Wednesday, January 18, 2012

Greying out the blog

Yeah, it's the SOPA and PIPA legislation.  On one hand, piracy--both domestic and international--is preventing writers, musicians, and other artists from making a living wage.

On the other hand, the federal government taking down your web site because someone else illegally uploads stuff to your site even though you have policies against it is not only messing with due process, but it can potentially have a freezing effect on First Amendment rights.

So this post is officially greying out (not blacking out) the blog today.   I have come to hate it when people steal my stuff and make money off me without my permission or sharing the profits with me.  I have come to hate that if I had to live on what I make from my writing, I'd be lucky to be living in a tent under a bridge (and that's after writing for major NYC publishers).  I have come to hate that people are willing to pay $5.00 for the experience of having a barista make a three-minute fancy cup of coffee that normally would cost 50 cents if they did it themselves, but want to experience for free the stories that have taken me almost a year each to write.

And that's saying a lot, because I love my lattes and am willing to shell out $5.00 plus tip for a nice fancy venti latte at Starbucks.  Especially because I know those baristas are often students who are trying to make it through to graduation.  Been there, done that.

But I also do not like that the federal government is incredibly clumsy about securing the rights I have over my property, so clumsy that they write legislation that can damage new and innovative ways of getting my stuff out there so that I and others can make a living wage.

There is a middle way. There is a way for online businesses like YouTube and Google and everyone else to make profits for themselves and still pay the content providers (writers, musicians, artists).

Here's an idea:  Every time someone uploads a copyrighted video to YouTube, if YouTube finds it, they charge the uploading subscriber 50 cents.  Then YouTube turns around and splits that amount with the copyright holder.  Anyone can upload whatever they want.  But they will be charged for uploading something with a copyright that belongs to someone else.

That's fair, isn't it?  50 cents isn't a lot for one person.  It's the price of a latte if you were to make it yourself.   If you think something you like is worth posting on YouTube, you can think about whether it's worth 50 cents to do it.  If it is, then you can rest easy in the idea that all those people who worked hard to make that video--writers, musicians, artists, cinematographers, the guy who sweeps the studio floor--all get paid to feed their families.  But if a video is good enough that millions of people think it's worth 50 cents each to upload it, then that will add up to enough money to help keep writers, musicians, artists, cinematographers, and the guy who sweeps the studio floor in a job.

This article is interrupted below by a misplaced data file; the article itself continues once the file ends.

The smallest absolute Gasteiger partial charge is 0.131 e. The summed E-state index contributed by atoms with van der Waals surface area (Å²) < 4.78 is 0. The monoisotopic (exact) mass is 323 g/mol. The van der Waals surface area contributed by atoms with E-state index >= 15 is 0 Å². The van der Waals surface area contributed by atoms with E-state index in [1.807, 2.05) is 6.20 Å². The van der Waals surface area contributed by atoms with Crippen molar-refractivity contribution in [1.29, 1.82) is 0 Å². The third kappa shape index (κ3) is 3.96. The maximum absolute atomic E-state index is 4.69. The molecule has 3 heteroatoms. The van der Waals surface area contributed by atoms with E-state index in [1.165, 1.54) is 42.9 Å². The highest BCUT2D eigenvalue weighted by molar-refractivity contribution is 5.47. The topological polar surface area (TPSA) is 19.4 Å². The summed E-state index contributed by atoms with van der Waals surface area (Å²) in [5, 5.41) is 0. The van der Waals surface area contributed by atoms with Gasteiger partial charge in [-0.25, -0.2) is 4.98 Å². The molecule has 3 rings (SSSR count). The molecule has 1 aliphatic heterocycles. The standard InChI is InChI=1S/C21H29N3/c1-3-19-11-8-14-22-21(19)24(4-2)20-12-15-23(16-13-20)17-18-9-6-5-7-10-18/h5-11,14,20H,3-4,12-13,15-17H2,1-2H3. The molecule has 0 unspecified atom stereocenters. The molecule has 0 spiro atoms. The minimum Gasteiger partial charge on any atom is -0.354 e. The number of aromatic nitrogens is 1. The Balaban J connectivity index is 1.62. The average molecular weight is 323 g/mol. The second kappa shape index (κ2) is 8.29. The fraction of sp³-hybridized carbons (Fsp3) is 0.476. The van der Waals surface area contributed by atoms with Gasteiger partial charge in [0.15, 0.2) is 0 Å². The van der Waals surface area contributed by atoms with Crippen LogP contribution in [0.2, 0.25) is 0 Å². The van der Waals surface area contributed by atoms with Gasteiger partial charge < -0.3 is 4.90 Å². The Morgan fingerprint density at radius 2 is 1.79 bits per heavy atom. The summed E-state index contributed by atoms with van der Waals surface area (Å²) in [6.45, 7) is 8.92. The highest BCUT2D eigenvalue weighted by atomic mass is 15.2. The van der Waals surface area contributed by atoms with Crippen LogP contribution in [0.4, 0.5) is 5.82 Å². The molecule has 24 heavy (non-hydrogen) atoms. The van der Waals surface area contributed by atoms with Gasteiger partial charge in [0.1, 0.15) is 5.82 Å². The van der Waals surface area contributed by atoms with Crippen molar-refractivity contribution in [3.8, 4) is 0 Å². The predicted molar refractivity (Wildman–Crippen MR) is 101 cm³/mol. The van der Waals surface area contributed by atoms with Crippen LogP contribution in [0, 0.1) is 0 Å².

We're in a bad economy. A heck of a lot of people don't have jobs.  Economists say that one big reason why we don't have jobs and are in such a big economic hole is that we don't create and produce enough products in our own country.  Not enough to export to other countries.

One of the very few things left that we in the United States do produce and export is music, writing, and art.  Ironically, very few of us in the U.S. want to pay for it or support it.  We don't want to buy the very thing that helps our economy get better. We want it for free.

That ebook you see on Amazon, written by an American?  That rightly and proudly should have a stamp on it that says "Made in the U.S.A."  You see that book in your local bookstore or that song written by a local musician on iTunes?  That book's been translated into different languages as an export, and that song's on a CD that's being exported to another country.  Someone not only wrote that book and performed that music, but a lot of other people printed that book and created the cover art, and produced that song and made it into a CD.  All done in the U.S.A.

It brings other countries' money into our country.  It pays our people.  Art, music, and books that Americans create keeps jobs in our country.  It's one of the very few things that still do.

Support free speech, but make sure to pay people for the work they do--and that includes paying people who create and help create art.  It means you, in the end, will have a better chance at keeping your own job as well.

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